But the history of early-modern warfare does report a gesture of thanksgiving that seems more spontaneous and less tainted by partisanship. In December of 1757, after routing the French at Rossbach, in Saxony, Frederick the Great marched his army into Leuthen, in Silesia, a great distance in those days. With a surprise flanking attack, he led it to victory over an Austrian army nearly twice its size. According to tradition, after the battle, a Prussian infantryman began singing the hymn “Nun danket Alle Gott,” or “Now Thank We All Our God.” The rest of the army picked it up, transforming the march into one big praise and worship service.You could spend hours unpacking the beauty of this gesture. For one thing, 18th-century infantrymen were not especially known for their piety. Frederick himself thought so little of their moral fiber as to recommend they be treated “like spaniels,” that is, beaten into abject servility. Because of Prussia’s small population, he was obliged to recruit soldiers from abroad, often pressing into service enemy troops who surrendered or deserted. The hymn was originally composed by Martin Rinkart, in Saxony; Frederick had overrun Saxony the previous year. It’s entirely possible the singing Landser came from there himself, and had no stake in Frederick’s dynastic ambitions. His thanks, in that case, would have been the thanks of a half-frozen, stressed-out, footsore peon who, despite the misery of his existence, was overjoyed to see it prolonged.
If this was true, he choose his hymns well. Rinkart composed “Nun danket alle Gott” under the direst existential threat imaginable — while serving as a pastor to refugees in the walled town of Eilenburg during the Thirty Years’ War. In the year 1637, he presided at 4,000 funerals, including his wife’s. If he said he felt thankful, who could argue?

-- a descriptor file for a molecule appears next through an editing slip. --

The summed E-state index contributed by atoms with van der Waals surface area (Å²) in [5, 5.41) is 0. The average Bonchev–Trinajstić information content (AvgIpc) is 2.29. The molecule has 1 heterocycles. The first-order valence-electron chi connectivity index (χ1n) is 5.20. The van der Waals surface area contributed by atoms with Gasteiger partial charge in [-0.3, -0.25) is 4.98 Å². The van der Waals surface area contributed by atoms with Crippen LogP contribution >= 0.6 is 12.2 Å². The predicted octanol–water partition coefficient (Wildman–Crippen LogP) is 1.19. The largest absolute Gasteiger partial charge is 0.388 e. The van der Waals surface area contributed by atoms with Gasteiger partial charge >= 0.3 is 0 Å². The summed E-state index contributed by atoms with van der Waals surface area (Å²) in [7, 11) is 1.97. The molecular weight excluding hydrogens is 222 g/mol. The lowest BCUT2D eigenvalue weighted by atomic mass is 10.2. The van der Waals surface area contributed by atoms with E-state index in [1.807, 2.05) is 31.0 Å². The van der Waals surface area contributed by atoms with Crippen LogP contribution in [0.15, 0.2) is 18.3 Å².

Those of us who don’t live in Boston, and who don’t have any friends or relatives there, might have a weak case for celebrating the end of the Tsarnaev threat in quite the same spirit. But mass killings have become depressingly common. Sometimes the killers claim a political motive; sometimes they’re crazy in a non-ideological way. It’s impossible for any of us, no matter where we live, to feel completely out of harm’s way. Therefore, in a spirit of empathy for the people of Boston, and with sincere gratitude for our own hides, believers would do no harm to pause a minute or two and sing along — to follow the bouncing cannonball, so to speak.
Some of my readers will be smart enough to know the words in the original Hun. For everyone else, including me, here they are in English:
Now thank we all our God, with heart and hands and voices,
Who wondrous things has done, in Whom this world rejoices;
Who from our mothers’ arms has blessed us on our way
With countless gifts of love, and still is ours today.
O may this bounteous God through all our life be near us,
With ever joyful hearts and blessèd peace to cheer us;
And keep us in His grace, and guide us when perplexed;
And free us from all ills, in this world and the next!
All praise and thanks to God the Father now be given;
The Son and Him Who reigns with Them in highest Heaven;
The one eternal God, whom earth and Heaven adore;
For thus it was, is now, and shall be evermore.